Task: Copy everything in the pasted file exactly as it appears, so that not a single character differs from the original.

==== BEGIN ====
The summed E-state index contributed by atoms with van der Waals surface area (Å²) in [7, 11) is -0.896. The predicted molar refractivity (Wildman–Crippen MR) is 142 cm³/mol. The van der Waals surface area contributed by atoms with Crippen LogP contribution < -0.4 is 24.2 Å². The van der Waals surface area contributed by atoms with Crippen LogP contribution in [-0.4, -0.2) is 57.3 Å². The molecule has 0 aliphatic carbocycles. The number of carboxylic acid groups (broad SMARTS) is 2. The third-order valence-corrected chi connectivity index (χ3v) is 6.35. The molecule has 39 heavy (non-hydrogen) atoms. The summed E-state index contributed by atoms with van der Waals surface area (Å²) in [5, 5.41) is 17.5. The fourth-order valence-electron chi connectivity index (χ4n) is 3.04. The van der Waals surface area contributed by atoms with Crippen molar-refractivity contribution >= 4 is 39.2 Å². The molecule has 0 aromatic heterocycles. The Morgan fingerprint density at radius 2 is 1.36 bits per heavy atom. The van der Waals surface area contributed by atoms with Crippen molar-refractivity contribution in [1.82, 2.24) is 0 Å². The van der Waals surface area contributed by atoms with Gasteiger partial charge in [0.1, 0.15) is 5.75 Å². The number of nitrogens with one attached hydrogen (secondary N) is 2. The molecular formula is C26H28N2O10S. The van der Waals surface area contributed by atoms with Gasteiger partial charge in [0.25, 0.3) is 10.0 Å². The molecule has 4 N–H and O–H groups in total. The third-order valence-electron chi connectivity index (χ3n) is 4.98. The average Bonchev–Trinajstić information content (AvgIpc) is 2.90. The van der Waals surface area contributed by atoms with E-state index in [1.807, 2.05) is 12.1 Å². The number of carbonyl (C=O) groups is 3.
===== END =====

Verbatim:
The summed E-state index contributed by atoms with van der Waals surface area (Å²) in [7, 11) is -0.896. The predicted molar refractivity (Wildman–Crippen MR) is 142 cm³/mol. The van der Waals surface area contributed by atoms with Crippen LogP contribution < -0.4 is 24.2 Å². The van der Waals surface area contributed by atoms with Crippen LogP contribution in [-0.4, -0.2) is 57.3 Å². The molecule has 0 aliphatic carbocycles. The number of carboxylic acid groups (broad SMARTS) is 2. The third-order valence-corrected chi connectivity index (χ3v) is 6.35. The molecule has 39 heavy (non-hydrogen) atoms. The summed E-state index contributed by atoms with van der Waals surface area (Å²) in [5, 5.41) is 17.5. The fourth-order valence-electron chi connectivity index (χ4n) is 3.04. The van der Waals surface area contributed by atoms with Crippen molar-refractivity contribution >= 4 is 39.2 Å². The molecule has 0 aromatic heterocycles. The Morgan fingerprint density at radius 2 is 1.36 bits per heavy atom. The van der Waals surface area contributed by atoms with Crippen molar-refractivity contribution in [1.82, 2.24) is 0 Å². The van der Waals surface area contributed by atoms with Gasteiger partial charge in [0.1, 0.15) is 5.75 Å². The number of nitrogens with one attached hydrogen (secondary N) is 2. The molecular formula is C26H28N2O10S. The van der Waals surface area contributed by atoms with Gasteiger partial charge in [0.25, 0.3) is 10.0 Å². The molecule has 4 N–H and O–H groups in total. The third-order valence-electron chi connectivity index (χ3n) is 4.98. The average Bonchev–Trinajstić information content (AvgIpc) is 2.90. The van der Waals surface area contributed by atoms with E-state index in [1.807, 2.05) is 12.1 Å². The number of carbonyl (C=O) groups is 3.